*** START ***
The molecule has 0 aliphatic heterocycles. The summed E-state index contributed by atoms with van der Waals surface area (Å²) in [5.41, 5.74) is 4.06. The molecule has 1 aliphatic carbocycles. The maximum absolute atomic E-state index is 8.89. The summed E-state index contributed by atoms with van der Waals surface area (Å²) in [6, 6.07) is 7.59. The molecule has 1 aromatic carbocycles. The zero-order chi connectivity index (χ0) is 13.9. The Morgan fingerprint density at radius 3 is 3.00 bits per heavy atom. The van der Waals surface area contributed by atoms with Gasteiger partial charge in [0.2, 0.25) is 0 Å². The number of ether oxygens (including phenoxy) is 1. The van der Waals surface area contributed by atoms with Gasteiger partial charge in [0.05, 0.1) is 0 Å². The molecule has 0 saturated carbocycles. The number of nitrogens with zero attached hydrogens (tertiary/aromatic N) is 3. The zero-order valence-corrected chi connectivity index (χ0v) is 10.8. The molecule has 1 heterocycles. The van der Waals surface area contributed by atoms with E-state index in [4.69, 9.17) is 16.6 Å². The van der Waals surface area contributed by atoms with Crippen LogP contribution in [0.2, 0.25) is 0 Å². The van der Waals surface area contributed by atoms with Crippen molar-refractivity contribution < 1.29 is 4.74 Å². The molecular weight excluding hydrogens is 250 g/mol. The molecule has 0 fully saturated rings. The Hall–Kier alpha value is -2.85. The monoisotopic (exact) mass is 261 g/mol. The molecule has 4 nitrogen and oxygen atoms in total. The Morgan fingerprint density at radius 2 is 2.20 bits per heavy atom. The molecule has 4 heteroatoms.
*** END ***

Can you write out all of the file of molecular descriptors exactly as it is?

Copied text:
The molecule has 0 aliphatic heterocycles. The summed E-state index contributed by atoms with van der Waals surface area (Å²) in [5.41, 5.74) is 4.06. The molecule has 1 aliphatic carbocycles. The maximum absolute atomic E-state index is 8.89. The summed E-state index contributed by atoms with van der Waals surface area (Å²) in [6, 6.07) is 7.59. The molecule has 1 aromatic carbocycles. The zero-order chi connectivity index (χ0) is 13.9. The Morgan fingerprint density at radius 3 is 3.00 bits per heavy atom. The van der Waals surface area contributed by atoms with Gasteiger partial charge in [0.2, 0.25) is 0 Å². The number of ether oxygens (including phenoxy) is 1. The van der Waals surface area contributed by atoms with Gasteiger partial charge in [0.05, 0.1) is 0 Å². The molecule has 0 saturated carbocycles. The number of nitrogens with zero attached hydrogens (tertiary/aromatic N) is 3. The zero-order valence-corrected chi connectivity index (χ0v) is 10.8. The molecule has 1 heterocycles. The van der Waals surface area contributed by atoms with E-state index in [4.69, 9.17) is 16.6 Å². The van der Waals surface area contributed by atoms with Crippen LogP contribution in [0.2, 0.25) is 0 Å². The van der Waals surface area contributed by atoms with Crippen molar-refractivity contribution < 1.29 is 4.74 Å². The molecular weight excluding hydrogens is 250 g/mol. The molecule has 0 fully saturated rings. The Hall–Kier alpha value is -2.85. The monoisotopic (exact) mass is 261 g/mol. The molecule has 4 nitrogen and oxygen atoms in total. The Morgan fingerprint density at radius 2 is 2.20 bits per heavy atom. The molecule has 4 heteroatoms.